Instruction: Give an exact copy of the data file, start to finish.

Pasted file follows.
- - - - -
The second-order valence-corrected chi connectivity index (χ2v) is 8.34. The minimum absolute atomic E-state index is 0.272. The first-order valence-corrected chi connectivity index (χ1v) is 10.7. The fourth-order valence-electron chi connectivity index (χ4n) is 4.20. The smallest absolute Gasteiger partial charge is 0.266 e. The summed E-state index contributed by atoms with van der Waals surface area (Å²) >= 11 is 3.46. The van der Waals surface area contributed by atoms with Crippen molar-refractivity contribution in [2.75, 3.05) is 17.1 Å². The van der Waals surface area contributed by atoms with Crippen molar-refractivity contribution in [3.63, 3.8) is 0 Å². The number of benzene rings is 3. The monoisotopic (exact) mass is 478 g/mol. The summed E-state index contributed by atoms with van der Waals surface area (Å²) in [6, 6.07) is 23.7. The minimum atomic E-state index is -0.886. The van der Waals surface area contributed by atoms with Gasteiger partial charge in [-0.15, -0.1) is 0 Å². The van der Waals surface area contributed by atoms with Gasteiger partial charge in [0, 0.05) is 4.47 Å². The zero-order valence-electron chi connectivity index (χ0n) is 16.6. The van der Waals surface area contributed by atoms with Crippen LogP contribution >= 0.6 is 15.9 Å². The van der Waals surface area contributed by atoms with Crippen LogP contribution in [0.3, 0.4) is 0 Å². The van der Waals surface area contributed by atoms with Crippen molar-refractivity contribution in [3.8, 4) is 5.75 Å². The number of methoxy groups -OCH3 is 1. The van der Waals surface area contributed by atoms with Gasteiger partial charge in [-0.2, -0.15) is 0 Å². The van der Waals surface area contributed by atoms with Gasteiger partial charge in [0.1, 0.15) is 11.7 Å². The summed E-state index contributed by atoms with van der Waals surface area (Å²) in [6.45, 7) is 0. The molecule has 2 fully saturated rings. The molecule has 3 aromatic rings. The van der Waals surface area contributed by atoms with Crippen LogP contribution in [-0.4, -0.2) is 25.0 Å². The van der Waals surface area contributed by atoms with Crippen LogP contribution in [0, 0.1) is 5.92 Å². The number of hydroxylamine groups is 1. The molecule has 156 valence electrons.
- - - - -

The second-order valence-corrected chi connectivity index (χ2v) is 8.34. The minimum absolute atomic E-state index is 0.272. The first-order valence-corrected chi connectivity index (χ1v) is 10.7. The fourth-order valence-electron chi connectivity index (χ4n) is 4.20. The smallest absolute Gasteiger partial charge is 0.266 e. The summed E-state index contributed by atoms with van der Waals surface area (Å²) >= 11 is 3.46. The van der Waals surface area contributed by atoms with Crippen molar-refractivity contribution in [2.75, 3.05) is 17.1 Å². The van der Waals surface area contributed by atoms with Crippen molar-refractivity contribution in [3.63, 3.8) is 0 Å². The number of benzene rings is 3. The monoisotopic (exact) mass is 478 g/mol. The summed E-state index contributed by atoms with van der Waals surface area (Å²) in [6, 6.07) is 23.7. The minimum atomic E-state index is -0.886. The van der Waals surface area contributed by atoms with Gasteiger partial charge in [-0.15, -0.1) is 0 Å². The van der Waals surface area contributed by atoms with Gasteiger partial charge in [0, 0.05) is 4.47 Å². The zero-order valence-electron chi connectivity index (χ0n) is 16.6. The van der Waals surface area contributed by atoms with Crippen LogP contribution >= 0.6 is 15.9 Å². The van der Waals surface area contributed by atoms with Crippen LogP contribution in [0.3, 0.4) is 0 Å². The van der Waals surface area contributed by atoms with Crippen molar-refractivity contribution in [3.8, 4) is 5.75 Å². The number of methoxy groups -OCH3 is 1. The van der Waals surface area contributed by atoms with Gasteiger partial charge in [-0.2, -0.15) is 0 Å². The van der Waals surface area contributed by atoms with Gasteiger partial charge in [0.1, 0.15) is 11.7 Å². The summed E-state index contributed by atoms with van der Waals surface area (Å²) in [6.45, 7) is 0. The molecule has 2 fully saturated rings. The molecule has 3 aromatic rings. The van der Waals surface area contributed by atoms with Crippen LogP contribution in [-0.4, -0.2) is 25.0 Å². The van der Waals surface area contributed by atoms with Crippen LogP contribution in [0, 0.1) is 5.92 Å². The number of hydroxylamine groups is 1. The molecule has 156 valence electrons.